The fantastic Art Deco portico over the main entrance to the concourse.
A fallen branch smashed out this skylight years ago, and since then the bees have found this tiny toilet a perfect home. This is part of the hotel where employees slept.
Wind blew taconite dust against the walls of these suspended control room, making even the glass appear to rust.
Miscellaneous math and strange instructions remain all across the shipment section walls. Sadly, this section likely fell into disrepair before the others.
The mill was powered, in part, by water flowing through turbines under it. After the flow worked the industrial heart of the flour mill, it was exit to the Mississippi here.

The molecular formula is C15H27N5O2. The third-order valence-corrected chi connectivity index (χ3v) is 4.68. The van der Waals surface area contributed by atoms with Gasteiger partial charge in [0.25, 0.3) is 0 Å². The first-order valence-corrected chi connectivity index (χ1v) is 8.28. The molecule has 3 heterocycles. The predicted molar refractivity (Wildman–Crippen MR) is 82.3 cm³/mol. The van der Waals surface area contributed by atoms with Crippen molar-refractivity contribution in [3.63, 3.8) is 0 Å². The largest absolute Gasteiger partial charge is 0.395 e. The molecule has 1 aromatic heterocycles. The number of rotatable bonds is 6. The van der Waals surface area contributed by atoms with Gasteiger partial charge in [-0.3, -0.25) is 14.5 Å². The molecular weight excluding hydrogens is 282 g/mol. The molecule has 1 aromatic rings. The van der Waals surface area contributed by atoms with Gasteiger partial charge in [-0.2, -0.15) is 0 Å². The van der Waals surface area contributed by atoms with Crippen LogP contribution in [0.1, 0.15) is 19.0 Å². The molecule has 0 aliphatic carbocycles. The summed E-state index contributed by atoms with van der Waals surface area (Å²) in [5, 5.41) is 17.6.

The last batch of molded metal stuck in the chute, this metallurgical furnace was falling apart brick by disintegrating brick b the time I got to it. On the upper floors there is a sophisticated network of vents and chimneys to make these little furnaces as hot as possible.
A 8-foot-tall volume indicator that could be read from across the beet boiler floor–convenient when the controls are 20 feet away.
The basements of the barracks were often stone and brick, and many of them were connected by short tunnels.